A DOWNPOUR of rain could do nothing but enhance the hippie-mystique of Fleetwood Mac’s leading lady Stevie Nicks last Friday night.
The poetic and magical performer behind Fleetwood Mac had 25,000 fans at Subiaco Oval mesmerised from the moment she stepped foot on stage.
Dressed in a black lace dress with her trademark ribbon-adorned tambourine in hand, she opened to a rapturous crowd with the band’s 1977 hit The Chain.
Her powerful vocals were backed by the musical talents of Lindsey Buckingham, Mick Fleetwood, John McVie and Christine McVie, who reunited with the band after a 16-year absence.
Fleetwood Mac’s classic line up had returned for their On with the Show tour and as the rain pelted down on their Perth fans, they made sure they turned on one unforgettable show.
Drawing heavily on their 1970s hits from their most celebrate album Rumours, they took the start of the show up a notch with thrilling performances of You Make Loving Fun, Dreams and Second Hand News.
Nicks shared the spotlight with her former lover and legendary guitarist Buckingham who captivated the crowd with a series of flawless guitar solos and his comments about the band’s past exploits.
“There was a grey area between our personal and professional lives – but we have nothing left but love for one another and we’re still here,” he said before the band launched into Rhiannon.
The 1975 hit had the younger generation of late 20/early 30 year olds who were raised on their parents’ Fleetwood Mac albums, like myself, wanting to jump up and dance, which clashed with the baby boomer’s desire to stay firmly in their seats.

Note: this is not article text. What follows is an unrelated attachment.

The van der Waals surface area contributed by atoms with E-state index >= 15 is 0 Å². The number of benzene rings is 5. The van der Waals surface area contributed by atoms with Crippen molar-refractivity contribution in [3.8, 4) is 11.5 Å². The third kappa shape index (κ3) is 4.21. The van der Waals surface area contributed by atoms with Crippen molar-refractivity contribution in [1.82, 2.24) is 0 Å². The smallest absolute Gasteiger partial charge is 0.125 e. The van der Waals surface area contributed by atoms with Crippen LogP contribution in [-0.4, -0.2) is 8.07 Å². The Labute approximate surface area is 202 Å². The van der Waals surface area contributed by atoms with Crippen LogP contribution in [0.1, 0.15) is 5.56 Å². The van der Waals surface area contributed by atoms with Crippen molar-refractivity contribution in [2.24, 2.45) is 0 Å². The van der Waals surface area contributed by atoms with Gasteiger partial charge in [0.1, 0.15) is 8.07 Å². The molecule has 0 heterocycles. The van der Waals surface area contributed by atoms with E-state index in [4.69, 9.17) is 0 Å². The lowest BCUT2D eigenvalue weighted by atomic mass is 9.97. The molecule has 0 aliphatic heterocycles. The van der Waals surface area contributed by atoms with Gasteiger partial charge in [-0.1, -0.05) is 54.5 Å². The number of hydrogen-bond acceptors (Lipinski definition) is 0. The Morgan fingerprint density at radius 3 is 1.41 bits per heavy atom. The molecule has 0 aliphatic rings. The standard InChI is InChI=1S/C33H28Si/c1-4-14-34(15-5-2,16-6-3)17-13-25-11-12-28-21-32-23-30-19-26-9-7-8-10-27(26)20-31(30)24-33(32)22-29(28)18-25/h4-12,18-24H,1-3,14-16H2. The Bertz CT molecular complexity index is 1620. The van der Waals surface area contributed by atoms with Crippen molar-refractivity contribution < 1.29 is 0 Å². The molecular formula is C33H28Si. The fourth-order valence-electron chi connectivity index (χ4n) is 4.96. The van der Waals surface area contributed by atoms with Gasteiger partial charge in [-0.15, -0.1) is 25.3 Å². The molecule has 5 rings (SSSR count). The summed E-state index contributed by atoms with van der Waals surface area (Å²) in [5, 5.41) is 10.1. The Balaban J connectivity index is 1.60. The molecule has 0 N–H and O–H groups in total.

Christie McVie reminded everyone how missed her smoky vocals were as she sung Everywhere while perched behind her keyboard.
Tusk, Sara and Say You Love Me followed and were delivered with an effortless perfection that could only be achieved by a band with 40 years of musical chaos and creativity under their belt.
The night’s highlights included Nicks’ performance of Landslide – which showed why she was named one of the 100 greatest singers of all time – and Buckingham’s acoustic guitar solo of Big Love.
Nicks then gave what sounded like a 1960s hippy-inspired speech as she revealed the meaning behind Gypsy and sang it with such emotion it was as if she was still that struggling artist living in San Francisco.
The band’s original member Mick Fleetwood, who had been smashing the drums all night with the enthusiasm of a teenager, drew in the crowd with an eccentric drum solo behind his elaborate kit.
The heavy rain continued to fall and created a mythical ambience as it caught the stage light while Nicks swirled around the stage setting the perfect scene for Gold Dust Woman.
“This is the strangest, most beautiful rainy night ever,” she said.
No one was left seated as the band finished their main set with Go Your Own Way – a song that Lindsey wrote to mark the ending of his relationship with Nicks.
The drenched crowd rocked away to the elated encore Don’t Stop, before Christine McVie asked the crowd to tolerate the rain for one final stellar moment as she got behind a grand piano and finished with Songbird.
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